Dr. Lisa Belisle: 

Yes. There's, kind of the thing. And then there's all the stuff around the thing, you know, so yes there's the art itself, but then there's actually connecting with people who want to buy your art. There's, you know, going to gallery and doing things like this with me, which probably are a little bit outside your comfort zone. 

 

Allen Bunker:

Right, right. yes. 

 

Dr. Lisa Belisle: 

So talking about what's in your comfort zone. Tell me about this piece. That's actually behind me in the studio right now. 

 

Allen Bunker: 

Yes. The name of the piece is “Gone to Heaven”. That's what Kevin told me earlier cause he looked at the back because I have a lot of pieces. I can't always remember. I know the name “Gone to Heaven.” I can tell you how I got the name gone to heaven too. I was telling a friend of mine, Carol, that she asked, how do you come up with your names for your paintings? And I said, well, I listen to music all the time when I'm painting, I have to have music on. It's almost like it makes my hand work. And that the name of that painting is from the Pixies. And the name of the song was this Monkey's Gone to Heaven. Do you remember that song? 

 

Allen Bunker:

No, it's a great song. And I always thought it had to do with medical experiments, like a monkey, you know, was a test monkey, which is horrible, but that's what I always, so anyways. I catch on that little bit of the name, gone to heaven. That's a cool name for a painting. So that's how I named that painting.  As far as the painting itself, that painting is right there in the experimental mode, what am I experimenting with technique and I can't see the whole painting. I don't know if your audience can or not, but this dripping in the clouds and things like that. And you know, that a lot of my work is trying different ideas and different ways of applying the paint.  I was telling somebody at the opening last night, they were, there was Cooper Dragonette.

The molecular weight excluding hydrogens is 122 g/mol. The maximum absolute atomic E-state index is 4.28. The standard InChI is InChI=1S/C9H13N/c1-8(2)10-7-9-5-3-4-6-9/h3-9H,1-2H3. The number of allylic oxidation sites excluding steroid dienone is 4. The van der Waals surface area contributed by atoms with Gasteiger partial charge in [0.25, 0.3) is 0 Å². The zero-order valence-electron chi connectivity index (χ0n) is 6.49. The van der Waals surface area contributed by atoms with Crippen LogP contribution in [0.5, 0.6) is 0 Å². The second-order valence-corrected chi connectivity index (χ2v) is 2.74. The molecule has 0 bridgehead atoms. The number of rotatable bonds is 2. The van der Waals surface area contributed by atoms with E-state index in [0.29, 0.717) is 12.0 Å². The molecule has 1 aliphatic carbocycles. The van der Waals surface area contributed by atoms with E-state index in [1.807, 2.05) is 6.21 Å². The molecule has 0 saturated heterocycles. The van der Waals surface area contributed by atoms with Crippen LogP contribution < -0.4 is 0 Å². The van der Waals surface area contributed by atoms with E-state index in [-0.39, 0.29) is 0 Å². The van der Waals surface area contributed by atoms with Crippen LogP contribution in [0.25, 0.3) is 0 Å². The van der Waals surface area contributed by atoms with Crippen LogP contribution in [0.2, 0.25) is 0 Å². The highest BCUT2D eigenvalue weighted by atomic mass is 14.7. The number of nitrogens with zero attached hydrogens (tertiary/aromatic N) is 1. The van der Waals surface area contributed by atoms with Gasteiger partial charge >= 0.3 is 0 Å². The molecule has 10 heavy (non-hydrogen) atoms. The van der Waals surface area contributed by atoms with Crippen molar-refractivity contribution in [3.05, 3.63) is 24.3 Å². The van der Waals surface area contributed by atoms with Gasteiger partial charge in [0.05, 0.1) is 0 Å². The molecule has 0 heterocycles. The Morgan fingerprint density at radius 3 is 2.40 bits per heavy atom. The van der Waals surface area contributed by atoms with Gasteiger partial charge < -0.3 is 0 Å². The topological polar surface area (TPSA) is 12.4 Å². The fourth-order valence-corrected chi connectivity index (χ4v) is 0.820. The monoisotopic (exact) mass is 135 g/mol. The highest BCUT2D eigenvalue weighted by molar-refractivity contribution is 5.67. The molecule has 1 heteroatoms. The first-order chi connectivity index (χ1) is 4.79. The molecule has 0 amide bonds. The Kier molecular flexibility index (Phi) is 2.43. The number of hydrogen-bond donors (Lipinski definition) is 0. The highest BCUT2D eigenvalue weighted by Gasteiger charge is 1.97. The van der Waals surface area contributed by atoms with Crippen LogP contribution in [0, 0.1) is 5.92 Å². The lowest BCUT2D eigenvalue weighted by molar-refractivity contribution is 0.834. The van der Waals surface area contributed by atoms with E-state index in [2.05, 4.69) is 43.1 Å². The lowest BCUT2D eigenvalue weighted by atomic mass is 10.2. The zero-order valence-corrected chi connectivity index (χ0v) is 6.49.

Allen Bunker: 

Who was saying, ``Do you use  a knife or a brush?” And I get that a lot. Because the thing is I use both and I've said to him sometimes I'll take a piece of cellophane or plastic wrap from the gallery, from the canvas when I open it and I'll just crinkle it up and use that as a brush. So whatever, the tools are, are not that important. I've felt that way in construction too, a tool is just something that will get the job done. Some people are very particular about their tools like, this is the right tool for the right job. I've never been like that. Whatever works, that's just my opinion about it. But, so, I use whatever is at hand to actually create the paintings as long as I can get enough interesting, you know, variation and texture and things like that. 

 

Dr. Lisa Belisle: 

Do you have a sense into the people who like your art and who buy your art? And I know that you've been really very successful at having developed a following. Do you have a sense for what it is that people find attractive about your art? What is it that's, that's drawing them to the work that you do? 

 

Allen Bunker:

I used to, I don't do it so much anymore. I used to think it was the simplicity. I mean, well, when I had my own gallery, I would interact with the artists much more. I mean the buyers much more than I do now. So I used to, you know, I could kind of tell what they were buying, but that's another, that's a mystery to me because the paintings that I feel are the best paintings I ever did. How can this even last a day in the gallery, those are the ones, you know, they don't always sell and I get 'em back and the, and then some will sell that I don't understand, you know, I didn't think it was that good of a painting. But it was too different, which is what I'm kind of going for. So I guess I don't really know what exactly people see in my work except for maybe what I see in it. And you know, that there is that, I feel like if someone buys my painting, they're getting me, they understand what I was trying to do and they appreciate it and they connect with it and that's all good. So 

 

Allen Bunker: 

I don't know if that answers your question. 

 

Dr. Lisa Belisle:

Well, I think it does and I, it's interesting because I will talk to some artists and they will have a sense of what sells and they'll paint to what sells. And then I talk to someone like you who says, well, I'm not really sure. So if you're not really sure, then it means you don't have to paint to what sells you, you paint. And then that gives other people the opportunity to respond. And it does.  I mean it's a little bit of a leap of faith. I would imagine that you're engaging in as you're creating the work that you're doing.